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Nutrition Nuggets
 
 
Your dog's nutrition is important for a healthy & happy life. petMD experts help you to know what to feed your dog, how much food to feed, and the differences in dog foods, so your dog gets optimum nutrition.
Nutrition Nuggets is the newest offshoot of petMD's Dog Nutrition Center. Each week Dr. Coates will use her expertise and wisdom to blog about the intricacies of dog nutrition.

Why My Bowl?

August 12, 2011 / (1) comments

Welcome to the new petMD Nutrition Center, developed in partnership with Hill’s Science Diet. Check it out; it’s pretty cool — particularly the "MyBowl" feature for dogs. I think you’ll find a lot of interesting and perhaps surprising information there.

MyBowl is an interactive tool that helps owners learn about proper canine nutrition. Here are a few of the highlights (just in case you don’t have time to take a look at it right now). A dog food bowl is divided into the following categories, each of which is an essential component to a well-balanced dog diet:

  • Carbohydrates for energy, fiber, and to provide a natural source of vitamins and minerals.
  • Fats and oils for energy, vitamin absorption, nervous system health, and taste.
  • Proteins for energy, muscle growth and maintenance.
  • Minerals for growth, tissue maintenance,and general health.
  • Vitamins for immune system functioning, anti-oxidant activity, and general health.
  • Next to the food bowl is a sparkling bowl of water to emphasize the importance of adequate hydration.

Canine nutrition is a complex topic, one that many owners, and frankly, many veterinarians don’t fully understand. Thankfully, for those of us who feed a high quality commercial diet, the pet food manufacturers have done a lot of the work for us. Reputable companies make sure that their products adhere to the 37 nutrient requirements for dogs as put forth by the Association of American Feed Control Officers (AAFCO), and/or perform special feeding trials to guarantee that their foods provide complete and balance nutrition for our pets.

Creating the right balance between all the different nutrients that dogs require is essential. Too much of something can be just as dangerous as too little. Of course quality matters as well, but I think many owners inherently understand this last point and look for things like fresh chicken and whole grains to be included high up on the ingredient list of a dog food (ingredients are always listed from the most to the least predominant component of the food based on weight). Balance is a little harder to appreciate though. I use the following analogy when talking to owners:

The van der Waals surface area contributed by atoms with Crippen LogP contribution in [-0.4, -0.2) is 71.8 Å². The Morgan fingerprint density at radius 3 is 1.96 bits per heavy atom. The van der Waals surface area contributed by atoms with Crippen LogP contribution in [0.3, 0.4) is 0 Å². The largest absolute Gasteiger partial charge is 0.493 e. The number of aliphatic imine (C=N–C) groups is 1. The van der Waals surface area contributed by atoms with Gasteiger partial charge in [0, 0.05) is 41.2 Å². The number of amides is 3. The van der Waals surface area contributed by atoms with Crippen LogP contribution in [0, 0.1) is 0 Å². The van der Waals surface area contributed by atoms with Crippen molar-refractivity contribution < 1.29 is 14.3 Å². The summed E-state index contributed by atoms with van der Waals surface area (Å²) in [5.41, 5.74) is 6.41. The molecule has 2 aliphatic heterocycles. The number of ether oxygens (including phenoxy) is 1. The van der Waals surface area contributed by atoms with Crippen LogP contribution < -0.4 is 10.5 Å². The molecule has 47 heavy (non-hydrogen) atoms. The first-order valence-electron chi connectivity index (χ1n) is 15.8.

Apples are good for us, but if all we ate were apples, even if they were the best, naturally produced apples out there, our health would deteriorate pretty quickly. We should eat those high-quality apples, but in combination with a protein source, some healthy fats, whole grains, etc.

Now human and canine nutritional needs are not the same, so we can take this analogy too far, but that is where MyBowl can be so helpful.Use it to examine your dog’s current diet. How does it stack up? If you are considering changing dog foods, use it to compare several different diets that are appropriate for your dog’s stage of life — puppy, adult, or mature — and pick the one that best meets his or her needs.

Happy (and healthy) eating!

Dr. Jennifer Coates

Image: JnL / via Flickr

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Comments  1

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  • 08/24/2011 06:29am

    "Reputable companies make sure that their products adhere to the 37 nutrient requirements for dogs as put forth by the Association of American Feed Control Officers (AAFCO), and/or perform special feeding trials to guarantee that their foods provide complete and balance nutrition for our pets."

    WRT the AAFCO nutrient requirements, at most there are minimums, at times maximums, which does not necessarily mean optimum nutrition. For instance AAFCO has NO maximum on calcium in cat food.

    Feeding trials - 8 dogs for 6 months. And if a new food is similar they don't have to do a feeding trial, it can slip in under old food.

 



ABOUT NUTRITION NUGGETS

JENNIFER COATES, DVM

Photo of Jennifer

... graduated with honors from the Virginia-Maryland Regional College of Veterinary Medicine in 1999. In the years since, she has practiced veterinary medicine in Virginia, Wyoming, and Colorado. She is the author of several books about veterinary medicine and animal care, including the Dictionary of Veterinary Terms, Vet-Speak Deciphered for the Non-Veterinarian .

Jennifer also writes short stories that focus on the strength and importance of the human-animal bond and freelance articles relating to a variety of animal care and veterinary topics. Dr. Coates lives in Fort Collins, Colorado with her husband, daughter, and pets.

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